In a moment of serendipity, Verschuur found that his contour radio maps of cold hydrogen in interstellar space seem to fit the false-color speckled microwave background pattern (shown above). It's like a child putting a puzzle piece into a pre-shaped slot.
Peaks in the foreground radio emission appear to overlay the peaks in the warmest region of the background, or appeared slightly offset.
In 2007 and 2010, Verschuur published a list of over 100 apparent matches between the CMB pattern and his interstellar hydrogen pattern.
Verschuur would have dismissed this as an odd coincidence until he realized that small interstellar clouds of hydrogen collide and jostle electrons to generate high-frequency radio emissions.
Like other foreground sources this would overlay the CMB. Because the WMAP team didn't consider or know about the contribution of such a phenomenon they didn't try and subtract it as they did numerous other electromagnetic "contaminants" in their data reduction, says Verschuur.
If Verschuur's theory is correct, the consequences would send seismic waves through the cosmology community. It implies that at least some of the small-scale structure in the CMB map doesn't exist at all.
But hold on. Detailed analysis of the angular diameter of CMB blobs yield a power spectrum that exactly fits theoretical predictions. The first peak in the spectrum shows a geometrically flat universe. The next peak determines the density of normal matter. The third peak provides information about the density of dark matter. And it all fits together beautifully.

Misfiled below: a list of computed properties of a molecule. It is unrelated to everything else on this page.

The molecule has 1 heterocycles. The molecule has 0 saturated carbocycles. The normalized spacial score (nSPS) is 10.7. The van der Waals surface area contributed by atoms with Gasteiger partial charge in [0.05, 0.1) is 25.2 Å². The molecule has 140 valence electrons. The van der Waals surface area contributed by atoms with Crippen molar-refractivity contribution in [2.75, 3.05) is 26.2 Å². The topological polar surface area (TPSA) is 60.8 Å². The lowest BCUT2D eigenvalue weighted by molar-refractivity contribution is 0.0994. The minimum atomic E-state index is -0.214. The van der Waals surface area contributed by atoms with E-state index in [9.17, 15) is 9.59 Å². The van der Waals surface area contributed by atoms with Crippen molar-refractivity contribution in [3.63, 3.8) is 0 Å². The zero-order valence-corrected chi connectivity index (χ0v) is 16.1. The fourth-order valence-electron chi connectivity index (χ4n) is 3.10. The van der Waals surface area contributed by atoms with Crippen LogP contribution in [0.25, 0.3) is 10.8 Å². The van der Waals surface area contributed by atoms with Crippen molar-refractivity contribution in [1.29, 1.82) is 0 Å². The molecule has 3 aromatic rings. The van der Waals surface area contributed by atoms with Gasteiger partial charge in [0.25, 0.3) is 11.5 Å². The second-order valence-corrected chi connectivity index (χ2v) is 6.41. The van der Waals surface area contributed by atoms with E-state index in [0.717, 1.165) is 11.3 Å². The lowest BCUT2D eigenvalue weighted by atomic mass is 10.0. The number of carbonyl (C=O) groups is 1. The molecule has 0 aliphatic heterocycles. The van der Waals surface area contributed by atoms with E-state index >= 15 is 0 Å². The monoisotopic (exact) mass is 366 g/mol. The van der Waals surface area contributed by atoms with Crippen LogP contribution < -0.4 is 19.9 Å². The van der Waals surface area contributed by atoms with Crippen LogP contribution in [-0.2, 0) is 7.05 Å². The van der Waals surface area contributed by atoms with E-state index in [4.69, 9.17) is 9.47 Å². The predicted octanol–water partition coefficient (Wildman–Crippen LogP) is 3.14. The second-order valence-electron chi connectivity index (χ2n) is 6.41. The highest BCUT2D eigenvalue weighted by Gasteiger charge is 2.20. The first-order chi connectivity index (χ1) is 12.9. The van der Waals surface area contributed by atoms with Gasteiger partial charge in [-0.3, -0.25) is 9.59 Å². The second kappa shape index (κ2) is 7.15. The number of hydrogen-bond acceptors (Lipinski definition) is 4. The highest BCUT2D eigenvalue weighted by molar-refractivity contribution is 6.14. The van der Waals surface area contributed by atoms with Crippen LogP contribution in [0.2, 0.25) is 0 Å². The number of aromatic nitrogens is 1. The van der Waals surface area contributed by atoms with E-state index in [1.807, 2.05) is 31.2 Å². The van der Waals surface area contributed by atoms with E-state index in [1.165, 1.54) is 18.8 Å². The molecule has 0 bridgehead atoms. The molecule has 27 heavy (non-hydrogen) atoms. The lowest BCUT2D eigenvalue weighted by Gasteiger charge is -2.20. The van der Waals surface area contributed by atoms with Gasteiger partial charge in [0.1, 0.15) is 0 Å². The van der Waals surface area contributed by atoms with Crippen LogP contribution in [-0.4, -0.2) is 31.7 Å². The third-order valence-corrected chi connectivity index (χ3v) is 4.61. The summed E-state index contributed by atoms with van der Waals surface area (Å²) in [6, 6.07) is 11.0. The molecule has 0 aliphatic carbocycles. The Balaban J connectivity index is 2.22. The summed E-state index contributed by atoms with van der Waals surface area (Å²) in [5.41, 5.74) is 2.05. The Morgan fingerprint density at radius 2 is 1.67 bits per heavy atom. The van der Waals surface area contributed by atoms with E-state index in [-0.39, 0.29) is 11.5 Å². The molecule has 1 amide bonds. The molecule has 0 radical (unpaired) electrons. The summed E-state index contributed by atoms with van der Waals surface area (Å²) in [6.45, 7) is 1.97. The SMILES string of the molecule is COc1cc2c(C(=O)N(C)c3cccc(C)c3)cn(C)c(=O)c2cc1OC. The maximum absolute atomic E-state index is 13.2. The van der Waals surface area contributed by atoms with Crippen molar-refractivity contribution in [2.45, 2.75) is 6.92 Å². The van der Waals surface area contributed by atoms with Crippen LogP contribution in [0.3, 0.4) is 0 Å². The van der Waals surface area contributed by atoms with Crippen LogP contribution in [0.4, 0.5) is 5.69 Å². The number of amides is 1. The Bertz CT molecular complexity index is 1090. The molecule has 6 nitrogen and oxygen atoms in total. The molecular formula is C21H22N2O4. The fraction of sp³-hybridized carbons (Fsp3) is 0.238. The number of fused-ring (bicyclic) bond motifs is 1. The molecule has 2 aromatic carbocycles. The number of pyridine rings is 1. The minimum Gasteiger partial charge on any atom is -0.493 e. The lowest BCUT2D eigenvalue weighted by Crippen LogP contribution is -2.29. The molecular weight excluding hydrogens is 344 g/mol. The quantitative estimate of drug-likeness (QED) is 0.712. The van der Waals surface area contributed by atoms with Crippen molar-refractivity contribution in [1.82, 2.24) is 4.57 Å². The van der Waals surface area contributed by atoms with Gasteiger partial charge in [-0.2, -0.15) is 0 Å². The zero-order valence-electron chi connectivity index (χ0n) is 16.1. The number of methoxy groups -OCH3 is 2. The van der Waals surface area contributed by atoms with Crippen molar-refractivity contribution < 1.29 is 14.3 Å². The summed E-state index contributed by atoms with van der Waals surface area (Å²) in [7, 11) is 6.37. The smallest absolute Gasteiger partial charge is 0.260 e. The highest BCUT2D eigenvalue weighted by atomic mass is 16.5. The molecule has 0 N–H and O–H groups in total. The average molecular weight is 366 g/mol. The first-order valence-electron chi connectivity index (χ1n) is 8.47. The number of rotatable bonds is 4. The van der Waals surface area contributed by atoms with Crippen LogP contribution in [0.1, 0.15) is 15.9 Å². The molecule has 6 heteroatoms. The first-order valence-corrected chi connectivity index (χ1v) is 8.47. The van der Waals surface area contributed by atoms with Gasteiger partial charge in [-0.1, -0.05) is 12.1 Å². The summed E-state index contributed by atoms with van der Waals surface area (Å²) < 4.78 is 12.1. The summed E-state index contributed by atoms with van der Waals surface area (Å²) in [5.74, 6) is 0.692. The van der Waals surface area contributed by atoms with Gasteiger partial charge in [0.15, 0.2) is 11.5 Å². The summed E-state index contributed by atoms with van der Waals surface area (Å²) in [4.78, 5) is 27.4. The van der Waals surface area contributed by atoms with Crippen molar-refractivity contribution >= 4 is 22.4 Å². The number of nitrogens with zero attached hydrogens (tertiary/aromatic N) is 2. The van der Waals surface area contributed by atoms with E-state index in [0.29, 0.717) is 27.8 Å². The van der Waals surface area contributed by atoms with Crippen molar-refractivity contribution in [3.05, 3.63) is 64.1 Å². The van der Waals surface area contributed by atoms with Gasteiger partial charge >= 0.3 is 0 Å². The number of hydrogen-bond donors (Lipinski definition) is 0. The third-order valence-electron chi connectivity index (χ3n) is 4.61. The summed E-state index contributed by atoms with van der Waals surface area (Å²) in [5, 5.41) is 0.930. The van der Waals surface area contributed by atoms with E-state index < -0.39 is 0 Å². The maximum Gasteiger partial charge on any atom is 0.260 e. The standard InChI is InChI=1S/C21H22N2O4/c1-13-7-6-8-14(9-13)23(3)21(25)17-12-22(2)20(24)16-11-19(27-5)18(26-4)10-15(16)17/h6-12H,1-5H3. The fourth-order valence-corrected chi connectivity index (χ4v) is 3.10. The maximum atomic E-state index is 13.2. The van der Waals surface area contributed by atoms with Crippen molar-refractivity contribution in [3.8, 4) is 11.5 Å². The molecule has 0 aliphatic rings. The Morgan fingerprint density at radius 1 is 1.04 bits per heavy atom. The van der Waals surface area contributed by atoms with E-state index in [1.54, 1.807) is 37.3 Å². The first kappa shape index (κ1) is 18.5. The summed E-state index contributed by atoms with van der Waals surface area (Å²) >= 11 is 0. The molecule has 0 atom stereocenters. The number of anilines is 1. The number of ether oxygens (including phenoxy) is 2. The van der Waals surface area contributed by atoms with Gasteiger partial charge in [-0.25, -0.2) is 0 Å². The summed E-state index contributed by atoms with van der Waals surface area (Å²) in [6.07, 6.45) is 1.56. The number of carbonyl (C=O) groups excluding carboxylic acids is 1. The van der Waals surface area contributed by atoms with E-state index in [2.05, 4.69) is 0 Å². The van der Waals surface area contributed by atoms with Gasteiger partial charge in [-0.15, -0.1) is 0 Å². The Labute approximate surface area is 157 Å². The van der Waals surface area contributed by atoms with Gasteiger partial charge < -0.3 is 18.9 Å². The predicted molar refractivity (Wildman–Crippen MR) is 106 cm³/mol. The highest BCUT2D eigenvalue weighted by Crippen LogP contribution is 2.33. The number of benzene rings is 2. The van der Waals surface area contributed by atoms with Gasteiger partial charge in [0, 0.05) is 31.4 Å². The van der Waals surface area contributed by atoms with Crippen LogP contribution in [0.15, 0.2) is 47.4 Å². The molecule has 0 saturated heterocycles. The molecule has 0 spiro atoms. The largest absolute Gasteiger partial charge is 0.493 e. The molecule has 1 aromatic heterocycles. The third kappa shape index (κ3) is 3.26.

Verschuur shrugs off the interpretation, saying that astronomers can analyzed the data and then stop when, "they find what they are looking for.
Cosmologists have also said that Verschuur's claim needs a detailed statistical analysis. But Verschuur is equally dismissive: "astronomers who study interstellar structure do not use statistics to show associations between different forms of matter ... they go by what the data look like."
Astrophysicists Kate Land and Anze Slosar conducted an analysis of Verschuur's study that was published in the Dec. 10, 2007, edition of The Astrophysical Journal. In an email to Wired, they concluded that Verschuur's correlation of the radio emissions from nearby hydrogen and the WMAP data was nothing more than a coincidence.
"Notoriously, by eye, one can often think they see correlations between patterns," Land told Wired. "But one doesn't really see the anti-correlations. So two maps (of the sky) that just fluctuate randomly can appear correlated."
This wouldn't be the first time that random fluctuations in the CMB have led researchers to claim that they have seen patterns, only for their claims to be refuted and found flawed.
Observations from the European Space Agency's Planck mission that is now measuring the CMB promises to yield a more detailed all-sky map than WMAP. Assuming the datasets between the missions agree at some level, this would rule out Verschuur's claim as simply being an over-interpretation of his radio observations - agreeing with Land's 2007 rebuttal.
However, if Verschuur is right, WMAP cosmologists might not have seen the forest for the trees.
Image credits: NASA, G. Verschuur